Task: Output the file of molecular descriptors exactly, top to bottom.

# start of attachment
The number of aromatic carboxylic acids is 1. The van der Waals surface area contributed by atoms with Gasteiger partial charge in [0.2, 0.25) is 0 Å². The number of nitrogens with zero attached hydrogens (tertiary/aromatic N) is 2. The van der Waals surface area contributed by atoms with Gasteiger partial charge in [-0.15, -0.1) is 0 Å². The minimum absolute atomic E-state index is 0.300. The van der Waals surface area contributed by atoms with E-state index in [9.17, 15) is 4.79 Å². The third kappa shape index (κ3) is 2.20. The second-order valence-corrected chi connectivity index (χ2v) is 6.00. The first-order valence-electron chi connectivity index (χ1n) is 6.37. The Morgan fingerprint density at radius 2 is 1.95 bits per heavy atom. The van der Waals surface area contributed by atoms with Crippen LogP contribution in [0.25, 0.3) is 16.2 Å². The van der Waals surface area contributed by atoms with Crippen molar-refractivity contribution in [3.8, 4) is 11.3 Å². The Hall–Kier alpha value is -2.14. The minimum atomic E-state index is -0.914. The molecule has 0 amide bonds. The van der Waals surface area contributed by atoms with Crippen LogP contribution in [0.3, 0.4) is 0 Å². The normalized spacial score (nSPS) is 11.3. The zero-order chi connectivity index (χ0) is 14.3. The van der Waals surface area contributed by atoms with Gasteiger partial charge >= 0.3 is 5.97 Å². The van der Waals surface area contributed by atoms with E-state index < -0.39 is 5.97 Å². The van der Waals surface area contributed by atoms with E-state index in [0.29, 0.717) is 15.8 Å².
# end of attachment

The number of aromatic carboxylic acids is 1. The van der Waals surface area contributed by atoms with Gasteiger partial charge in [0.2, 0.25) is 0 Å². The number of nitrogens with zero attached hydrogens (tertiary/aromatic N) is 2. The van der Waals surface area contributed by atoms with Gasteiger partial charge in [-0.15, -0.1) is 0 Å². The minimum absolute atomic E-state index is 0.300. The van der Waals surface area contributed by atoms with E-state index in [9.17, 15) is 4.79 Å². The third kappa shape index (κ3) is 2.20. The second-order valence-corrected chi connectivity index (χ2v) is 6.00. The first-order valence-electron chi connectivity index (χ1n) is 6.37. The Morgan fingerprint density at radius 2 is 1.95 bits per heavy atom. The van der Waals surface area contributed by atoms with Crippen LogP contribution in [0.25, 0.3) is 16.2 Å². The van der Waals surface area contributed by atoms with Crippen molar-refractivity contribution in [3.8, 4) is 11.3 Å². The Hall–Kier alpha value is -2.14. The minimum atomic E-state index is -0.914. The molecule has 0 amide bonds. The van der Waals surface area contributed by atoms with Crippen LogP contribution in [0.3, 0.4) is 0 Å². The normalized spacial score (nSPS) is 11.3. The zero-order chi connectivity index (χ0) is 14.3. The van der Waals surface area contributed by atoms with Gasteiger partial charge >= 0.3 is 5.97 Å². The van der Waals surface area contributed by atoms with E-state index < -0.39 is 5.97 Å². The van der Waals surface area contributed by atoms with E-state index in [0.29, 0.717) is 15.8 Å².